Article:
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Hakone – Day 2

Continuing off of my post about Hakone, I woke up the next day at 6am. I was determined to do my best to explore and experience all that Hakone had to offer, so I stayed up until 4am the night before trying to plan out the day. I didn’t want to drag my friends around in a foreign city, so I had to plan out multiple transportation routes and timetables in case we got lost.

When the alarm rang at 6am and I went downstairs, the sight I saw was absolutely beautiful. The sun came through the windows and lit up the living room in such an aesthetically pleasing way. My friend managed to snap an incredible picture of it:

Please ignore our mess on the table.

We ended up leaving the AirBnb at 7:20am to catch the bus into the city central. We had to go down the same hill we saw the boars at, so that trip itself took another 20 minutes. When we finally managed to get to the bus, we ended up waiting 40 minutes out in the cold because the bus schedules in Hakone were different thanks to the recent typhoon. As much of a struggle as it was, I look fondly back on that day because of how funny it was to see everyone panic and jump around in the cold.

Walking down the steep hill.

When we finally got onto to bus, we headed to Gora Station where we dropped off our luggage and went to Gora Park. Because we had the Hakone Free Passes, entry was free. At the park, there was this cozy cafe next to a pretty fountain that gave you a nice view of the park. Glassblowing activities were offered, but they were expensive (I think the most expensive one was ¥6,000 for a 15 minute session), so we didn’t partake in any of that. However, we did go to the cafe. My two friends got the tea set – I don’t remember how much it costed, but the set itself was cute and dainty. It was from there on that they decided they needed to visit as many tea houses as possible while they were in Japan. In contrast to their dainty, cute tea sets, my other friends got a regular toast and coffee set – a completely Western breakfast. I ended up getting just pumpkin soup because it too cold and I wanted something warm.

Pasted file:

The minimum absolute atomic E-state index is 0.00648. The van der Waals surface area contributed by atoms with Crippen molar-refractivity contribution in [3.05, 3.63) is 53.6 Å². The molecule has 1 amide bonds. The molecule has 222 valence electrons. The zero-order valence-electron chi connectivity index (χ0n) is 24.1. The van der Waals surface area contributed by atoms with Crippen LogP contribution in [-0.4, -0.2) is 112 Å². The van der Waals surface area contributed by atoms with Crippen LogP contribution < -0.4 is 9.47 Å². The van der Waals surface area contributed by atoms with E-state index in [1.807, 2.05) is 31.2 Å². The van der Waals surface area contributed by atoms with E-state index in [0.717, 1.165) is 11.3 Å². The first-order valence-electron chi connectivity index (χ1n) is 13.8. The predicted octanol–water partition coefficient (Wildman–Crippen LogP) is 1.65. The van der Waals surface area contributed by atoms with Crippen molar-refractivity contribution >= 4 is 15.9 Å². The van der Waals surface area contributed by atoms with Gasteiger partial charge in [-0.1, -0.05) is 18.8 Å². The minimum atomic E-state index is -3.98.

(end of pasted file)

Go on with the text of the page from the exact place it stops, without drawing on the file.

The tea sets that my friends got.
The fountain near the cafe.

After spending a good 2 hours there, we moved onto the next thing on the list: the Hakone Ropeway. There, we saw Mt. Fuji. The view was as clear as it could possibly get – there were no clouds in the sky and nothing blocking Mt. Fuji from being seen:

Mt. Fuji from the Hakone Ropeway Car!

Aside from Mt. Fuji, we also got to see the natural sulfur deposits and its billowing smoke. We got to eat the famous pork tonkatsu curry (¥1550) when we reached the top, as well as the famous black eggs (5 for ¥500) that is rumored to extend your life by 7 years.

Hakone’s famous black eggs!

After we finished taking all the pictures that we could possibly take, we headed to our last destination: Lake Ashi. At Lake Ashi, we took a cruise in first class (ooh, fancy, right? It costs us only an extra ¥400 since we already had our Hakone Free Pass. My friends and I talked about how this would be the only time we’d ever be able to take first class unless one of us won the lottery).

There, we got to see part of Mt. Fuji from a different perspective and the sunset. It was super cold outside, so we couldn’t bear to stay outside for too long, but it made for a nice experience.

When our last activity ended, we made our way back home to Tokyo with a Romancecar.

That said, this was a very, incredibly, condensed version of my Hakone trip. Even so, the point is that it was super fun. It felt amazing to get away from all the busy city life for once.

Look at how empty it is!

Hakone, along with Nikko, should be one of the few places people should visit when they come to Japan. Experiencing Japan in the more rural areas was the most refreshing thing I have done in a while. Despite all of the problems that I’ve faced, I would still strongly recommend visiting!


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